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The majority of men and women suffer from magnesium deficiency and don’t consume enough of this vital substance.
Every organ in your body, especially your muscles and heart, needs magnesium to function properly.
In fact, this mineral is involved in over 300 biochemical processes within your body.
In what follows, we’ll list the most common signs that can herald a magnesium deficiency.
But first, what are the causes of magnesium deficiency?
It is estimated that two-thirds of the Western population do not meet the recommended daily intake of magnesium. .
As a reminder, health authorities recommend an intake of 310 to 320mg for women and 400 to 420mg for men.
The primary cause of magnesium deficiency is diet.
Unfortunately, even if you eat enough foods rich in this mineral, your body may excrete large quantities of it if you also consume refined sugar, caffeinated drinks, soft drinks or alcohol.
Apart from diet, magnesium deficiency can be caused by aging, the use of certain medications or simply by certain gastrointestinal diseases and disorders such as Crohn’s disease and leaky gut.
Magnesium deficiency can manifest itself through a number of signs and symptoms.
Here are the most common symptoms (this list is not exhaustive).
Early signs of magnesium deficiency include :
Signs of severe magnesium deficiency:
The easiest way to diagnose magnesium deficiency is to consult your doctor and explain your symptoms.
Since magnesium is found inside bones, muscles and brain tissue, it can be difficult to correctly determine the amount of magnesium in the body.
As a result, several tests have been developed to measure total magnesium levels.
There are currently five types of magnesium test available:
The serum magnesium test is the most common test for magnesium deficiency.
As the name suggests, this blood test checks magnesium levels in blood serum.
It’s probably the test your doctor will recommend if he or she suspects you’re suffering from magnesium deficiency, because it’s the most common screening method.
However, it should be noted that this test is limited and not very accurate, as most of the magnesium in the body is found in the cells.
Blood serum contains less than 1% of total magnesium!
So it’s quite possible for the test result to be normal, when in fact your overall magnesium levels are low. !
The RBC magnesium test is another blood test that checks magnesium levels in cells.
More specifically, this test gives an overview of the amount of magnesium in red blood cells, hence the name RBC (for Red Blood Cell Count).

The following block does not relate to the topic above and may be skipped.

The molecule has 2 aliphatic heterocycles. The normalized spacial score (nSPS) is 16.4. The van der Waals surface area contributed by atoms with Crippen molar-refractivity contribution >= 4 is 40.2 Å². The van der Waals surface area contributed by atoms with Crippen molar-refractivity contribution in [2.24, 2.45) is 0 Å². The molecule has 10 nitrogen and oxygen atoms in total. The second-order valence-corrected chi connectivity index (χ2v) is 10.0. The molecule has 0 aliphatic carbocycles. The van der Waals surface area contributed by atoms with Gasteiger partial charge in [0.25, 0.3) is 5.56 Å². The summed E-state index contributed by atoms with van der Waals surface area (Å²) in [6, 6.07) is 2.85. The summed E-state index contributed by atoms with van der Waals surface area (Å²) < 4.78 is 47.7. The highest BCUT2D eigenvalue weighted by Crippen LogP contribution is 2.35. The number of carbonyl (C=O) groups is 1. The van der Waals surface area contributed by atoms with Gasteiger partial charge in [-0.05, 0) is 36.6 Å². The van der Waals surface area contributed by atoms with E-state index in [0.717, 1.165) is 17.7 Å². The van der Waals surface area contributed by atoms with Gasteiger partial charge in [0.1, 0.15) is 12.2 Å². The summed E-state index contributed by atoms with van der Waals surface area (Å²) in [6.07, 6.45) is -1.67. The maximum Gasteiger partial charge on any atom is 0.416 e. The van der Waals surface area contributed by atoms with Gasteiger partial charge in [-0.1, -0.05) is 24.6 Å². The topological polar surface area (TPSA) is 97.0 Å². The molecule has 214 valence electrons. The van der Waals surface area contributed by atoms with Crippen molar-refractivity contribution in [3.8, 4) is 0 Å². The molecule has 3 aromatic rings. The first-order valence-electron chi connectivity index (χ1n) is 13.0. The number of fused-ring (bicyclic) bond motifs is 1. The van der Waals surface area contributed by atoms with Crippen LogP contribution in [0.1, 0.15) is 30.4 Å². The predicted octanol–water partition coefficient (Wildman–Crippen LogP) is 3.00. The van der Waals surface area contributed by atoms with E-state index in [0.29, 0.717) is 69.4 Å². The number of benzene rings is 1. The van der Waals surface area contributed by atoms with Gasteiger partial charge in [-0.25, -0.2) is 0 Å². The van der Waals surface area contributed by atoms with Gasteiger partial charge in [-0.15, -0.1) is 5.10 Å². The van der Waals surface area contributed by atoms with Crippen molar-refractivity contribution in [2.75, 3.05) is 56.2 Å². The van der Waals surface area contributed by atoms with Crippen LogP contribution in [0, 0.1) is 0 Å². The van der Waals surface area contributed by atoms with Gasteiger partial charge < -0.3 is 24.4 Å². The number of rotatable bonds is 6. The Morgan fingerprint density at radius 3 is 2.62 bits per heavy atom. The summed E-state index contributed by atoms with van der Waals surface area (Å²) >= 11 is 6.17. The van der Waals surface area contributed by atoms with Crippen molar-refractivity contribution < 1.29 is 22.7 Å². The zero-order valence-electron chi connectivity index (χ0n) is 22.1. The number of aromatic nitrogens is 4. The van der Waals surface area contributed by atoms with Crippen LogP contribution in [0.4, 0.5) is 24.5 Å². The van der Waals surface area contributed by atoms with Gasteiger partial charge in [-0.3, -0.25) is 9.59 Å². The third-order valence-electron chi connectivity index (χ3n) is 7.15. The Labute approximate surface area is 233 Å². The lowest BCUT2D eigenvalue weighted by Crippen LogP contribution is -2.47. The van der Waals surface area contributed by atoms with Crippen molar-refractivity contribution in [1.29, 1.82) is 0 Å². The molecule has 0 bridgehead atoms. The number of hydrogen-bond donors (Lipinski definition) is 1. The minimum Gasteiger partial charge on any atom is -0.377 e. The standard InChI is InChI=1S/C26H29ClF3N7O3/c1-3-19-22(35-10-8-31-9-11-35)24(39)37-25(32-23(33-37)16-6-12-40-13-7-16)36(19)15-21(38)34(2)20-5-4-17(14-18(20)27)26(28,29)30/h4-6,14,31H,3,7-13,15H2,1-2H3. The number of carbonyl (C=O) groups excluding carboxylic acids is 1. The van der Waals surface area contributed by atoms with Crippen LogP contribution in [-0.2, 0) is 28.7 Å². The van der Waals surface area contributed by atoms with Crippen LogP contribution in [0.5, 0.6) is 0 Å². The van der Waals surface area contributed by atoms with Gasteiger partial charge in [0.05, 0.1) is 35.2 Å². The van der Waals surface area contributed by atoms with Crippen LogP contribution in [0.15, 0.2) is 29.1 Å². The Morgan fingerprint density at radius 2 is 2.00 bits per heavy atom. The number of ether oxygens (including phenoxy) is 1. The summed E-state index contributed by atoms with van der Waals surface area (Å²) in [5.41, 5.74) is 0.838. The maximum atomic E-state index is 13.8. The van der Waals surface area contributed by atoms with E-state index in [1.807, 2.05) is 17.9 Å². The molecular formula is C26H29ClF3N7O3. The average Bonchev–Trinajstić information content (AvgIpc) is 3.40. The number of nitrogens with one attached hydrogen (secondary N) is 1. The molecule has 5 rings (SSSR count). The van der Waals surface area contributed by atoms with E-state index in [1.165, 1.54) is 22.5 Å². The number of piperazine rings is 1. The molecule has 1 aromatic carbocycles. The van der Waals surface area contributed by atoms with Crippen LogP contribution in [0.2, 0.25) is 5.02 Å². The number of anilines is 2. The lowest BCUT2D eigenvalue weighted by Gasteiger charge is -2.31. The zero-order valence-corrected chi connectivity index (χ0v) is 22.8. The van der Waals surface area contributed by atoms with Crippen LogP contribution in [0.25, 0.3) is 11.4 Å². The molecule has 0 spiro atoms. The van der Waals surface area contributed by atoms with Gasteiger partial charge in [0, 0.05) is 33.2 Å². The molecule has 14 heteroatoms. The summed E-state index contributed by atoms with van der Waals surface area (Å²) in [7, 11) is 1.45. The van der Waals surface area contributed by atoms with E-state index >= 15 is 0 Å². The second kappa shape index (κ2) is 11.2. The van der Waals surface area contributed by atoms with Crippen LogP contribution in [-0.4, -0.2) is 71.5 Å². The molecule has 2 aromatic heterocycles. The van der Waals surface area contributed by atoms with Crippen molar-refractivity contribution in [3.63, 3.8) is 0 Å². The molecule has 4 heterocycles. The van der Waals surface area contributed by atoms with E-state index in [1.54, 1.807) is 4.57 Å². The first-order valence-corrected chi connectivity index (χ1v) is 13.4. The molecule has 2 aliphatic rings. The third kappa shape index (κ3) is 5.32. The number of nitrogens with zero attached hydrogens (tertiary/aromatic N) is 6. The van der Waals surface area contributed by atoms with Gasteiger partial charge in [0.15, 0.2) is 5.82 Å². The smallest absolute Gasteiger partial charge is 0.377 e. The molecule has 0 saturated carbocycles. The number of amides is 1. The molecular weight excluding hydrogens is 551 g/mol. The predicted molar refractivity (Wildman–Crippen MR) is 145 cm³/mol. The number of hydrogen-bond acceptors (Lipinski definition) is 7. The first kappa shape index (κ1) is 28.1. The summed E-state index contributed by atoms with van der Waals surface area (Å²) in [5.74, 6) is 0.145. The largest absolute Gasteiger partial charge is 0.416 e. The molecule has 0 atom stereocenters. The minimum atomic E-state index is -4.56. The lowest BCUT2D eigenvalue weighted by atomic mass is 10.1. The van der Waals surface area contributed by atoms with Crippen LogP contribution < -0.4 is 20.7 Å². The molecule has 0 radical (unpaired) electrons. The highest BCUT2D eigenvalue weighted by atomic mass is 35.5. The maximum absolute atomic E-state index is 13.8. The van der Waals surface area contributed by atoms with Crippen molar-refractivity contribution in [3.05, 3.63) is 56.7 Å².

Generally speaking, the RBC test is considered a more accurate test than the serum test.
The ionic test is the least common blood test.
This test involves using a special machine to isolate magnesium ions, giving a more accurate reading of overall magnesium levels in the body.
Although more accurate than the other blood tests we’ve mentioned, access to the ion test remains very limited and can only be done in a few places.
Another method for detecting magnesium deficiency is the EXA test, which involves taking a blood sample.
Unlike blood tests, this test involves taking a small amount of soft tissue (where most of the magnesium is lodged) from the mouth, and then testing its magnesium content.
As with the ionic test, this test also requires specific test equipment.
As a result, it’s unlikely that you’ll find a doctor in your vicinity who has such equipment.
Finally, there’s the tolerance test. This test is neither a blood test nor a tissue sample test.
Instead, your doctor will give you a certain dose of magnesium and then analyze your urine.
The aim is to determine the ratio between the amount retained by your body and the amount eliminated via urine.
If your body retains more magnesium than it has eliminated, the doctor assumes that your body needed it and was therefore deficient.
If, on the other hand, most of it is eliminated in the urine, then supplementation was not necessary and you are not suffering from magnesium deficiency.
In clinical practice, optimizing magnesium levels through diet and supplementation appears to be a safe, useful and well-documented therapy for many medical conditions.
In addition to eating magnesium-rich foods and limiting or avoiding refined sugar, soft drinks, caffeinated beverages and alcohol, you can also take a magnesium supplement.
And because magnesium needs to be bound to other substances for it to act effectively, it’s common to find it on supplement labels under other names such as magnesium citrate, magnesium oxide and magnesium glycinate, among others.
When choosing a magnesium supplement, it is advisable to opt for magnesium citrate, chelate and glycinate.
Note at this stage that magnesium oxide is not well absorbed and may cause loose stools.
Magnesium doesn’t work on its own.
Diet and lifestyle play a key role in preventing magnesium deficiency.
Here are some simple and easy solutions to boost your magnesium intake: